Monday, February 26, 2018

US Release Date for RNJB

Thanks to reader Jim who contacted Penguin Random House to find out when they were planning to release the RNJB in the US.  This is their response:

The REVISED NEW JERUSALEM BIBLE author Henry Wansbrough ISBN 9780525573197 estimated release date is Spring of 2019.


Anonymous said...

That's quite a delay. I wonder why.

- Keith S.

Biblical Catholic said...

So they've already pushed it back, I wonder how many more times it will be delayed before it is published.

Michael Spyridon said...

How surprising it's pushed back a whole nother year... Who coulda seen that coming?! ;)

Good thing I have no intention of using this Bible...

When's the new translation of the LOTH coming out, that's what I wanna know!

David Garcia said...

I did not like the NJB at all. The 1966JB is a modern literary masterpiece. I’m not sure I understand why the JB was ever revised in the first place (except maybe the “Yahweh” debate which was “fixed” in the CTS Bible but then they blew that edition by replacing the Psalms!! The Psalms in the JB1966 are masterful!) nor why they are revising it again?? IMO they are moving in the wrong direction with the JB and this RNJB will be a pebble tossed in a lake, make a tiny ripple, and then disappear.

owen swain said...

100 % zero interest so they can take as l long as they like. :)

A bunch of years back I "made a Poustinia" at the local Madonna House (MH) and all they had on hand was the 1966JB. I read Matthew straight through, slowly, during my stay. Smitten.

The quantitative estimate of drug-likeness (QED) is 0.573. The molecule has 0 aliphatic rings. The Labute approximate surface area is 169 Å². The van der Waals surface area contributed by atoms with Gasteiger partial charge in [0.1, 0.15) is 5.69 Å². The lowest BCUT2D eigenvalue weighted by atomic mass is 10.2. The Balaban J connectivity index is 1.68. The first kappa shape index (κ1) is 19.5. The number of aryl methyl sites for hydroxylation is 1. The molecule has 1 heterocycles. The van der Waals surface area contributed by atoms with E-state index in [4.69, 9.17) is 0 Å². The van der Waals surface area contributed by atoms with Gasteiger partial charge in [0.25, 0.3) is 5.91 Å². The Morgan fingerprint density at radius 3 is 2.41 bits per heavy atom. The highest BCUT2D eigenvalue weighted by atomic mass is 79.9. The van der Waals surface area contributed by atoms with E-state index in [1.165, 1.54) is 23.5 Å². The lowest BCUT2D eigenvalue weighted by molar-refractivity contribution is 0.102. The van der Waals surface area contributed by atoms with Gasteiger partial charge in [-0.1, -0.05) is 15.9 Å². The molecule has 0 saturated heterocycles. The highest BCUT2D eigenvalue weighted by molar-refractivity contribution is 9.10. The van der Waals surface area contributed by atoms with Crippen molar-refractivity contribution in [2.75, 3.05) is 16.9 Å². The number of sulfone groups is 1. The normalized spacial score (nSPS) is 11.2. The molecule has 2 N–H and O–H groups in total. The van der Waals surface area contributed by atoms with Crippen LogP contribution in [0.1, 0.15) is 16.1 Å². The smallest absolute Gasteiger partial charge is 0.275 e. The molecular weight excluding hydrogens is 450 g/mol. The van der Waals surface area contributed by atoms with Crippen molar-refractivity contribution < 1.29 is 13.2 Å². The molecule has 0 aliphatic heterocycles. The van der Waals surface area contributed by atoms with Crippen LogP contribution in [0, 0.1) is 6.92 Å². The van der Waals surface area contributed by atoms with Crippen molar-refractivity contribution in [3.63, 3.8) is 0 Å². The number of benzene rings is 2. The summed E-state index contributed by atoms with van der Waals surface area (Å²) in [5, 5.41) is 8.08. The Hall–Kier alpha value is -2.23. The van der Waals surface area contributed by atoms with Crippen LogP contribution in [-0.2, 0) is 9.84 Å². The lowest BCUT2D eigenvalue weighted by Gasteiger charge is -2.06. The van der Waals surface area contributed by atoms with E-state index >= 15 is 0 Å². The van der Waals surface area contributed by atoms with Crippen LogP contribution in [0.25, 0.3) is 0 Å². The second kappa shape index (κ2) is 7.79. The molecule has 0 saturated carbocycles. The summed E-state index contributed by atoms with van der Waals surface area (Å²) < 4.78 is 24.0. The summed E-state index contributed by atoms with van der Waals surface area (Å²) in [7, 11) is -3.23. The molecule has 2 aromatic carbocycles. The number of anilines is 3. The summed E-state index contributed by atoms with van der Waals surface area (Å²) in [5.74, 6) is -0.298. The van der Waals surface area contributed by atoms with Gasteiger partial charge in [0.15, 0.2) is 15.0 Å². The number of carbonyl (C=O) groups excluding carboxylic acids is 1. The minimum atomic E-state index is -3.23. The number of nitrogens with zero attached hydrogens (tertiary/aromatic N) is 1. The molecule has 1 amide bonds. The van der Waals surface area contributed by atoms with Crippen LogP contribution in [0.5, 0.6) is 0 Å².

This was before my automatic-reaction-to-everything response of search online, so I asked the MH folks where I might get a copy.

The sent me to the local nunnery (now sadly closed, no longer in the city) where, under scrupulous observance even having been per-invited MH folks I was admitted, taken to a large empty and dowdy sitting room where I was to wait for Sister Joseph Marie Someoneorother. And wait I did. A nun here and a nun there scooted past doors of adjoining room, superstitiously glancing at the stranger.

Eventually a very elderly, no nonsense but pleasant woman materialized. She told me Sister was not well and asked, was I the "man" looking for "a bible"? Yes.

Foisting the massive reddish bound hardcover in my direction she apologized for its condition (perfect as far as I could tell, minus a dust jacket but still in its boxlike sleeve and showing some shelf wear), insisting it was clean and unmarked inside--she taken trouble to check various copies to find a "good one" (this perhaps explained my wait time).

I accepted it, with probably too much enthusing-and-thanking and found she was already making a most tiny bow, a kind of body nod, and turning away in her oh-so-sturdy-black shoes.

I asked could I offer a gift, in thanks?, by which I meant, "How much?". She said, You may pray for us each time you read your bible. And, she was gone.

On my way out, the (only) young sister (I saw) who let me in and lead me to the waiting room, asked was I pleased? Yes, thanks I said. She smiled and said, so was Mother. Mother! Hah.

David Garcia said...

Owen that is a beautiful story!!! Thank you!!

Smitten is definitely the word I would use as well regarding the first time I read the 1966JB. I fell in love with it. And even though I consult other translations or try and move away from it towards more “modern” translations and all their available aids and helps, I always feel a lack in them which only drives me back to the 1966JB. And there I have pretty much remained.

I spent SO much time trying to find the best preserved edition of the “plastic”-covered edition from 50 years ago, found a good one (not new but in good shape), added 3 ribbons, wrapped it in a simple leather cover, and made it “my Bible”.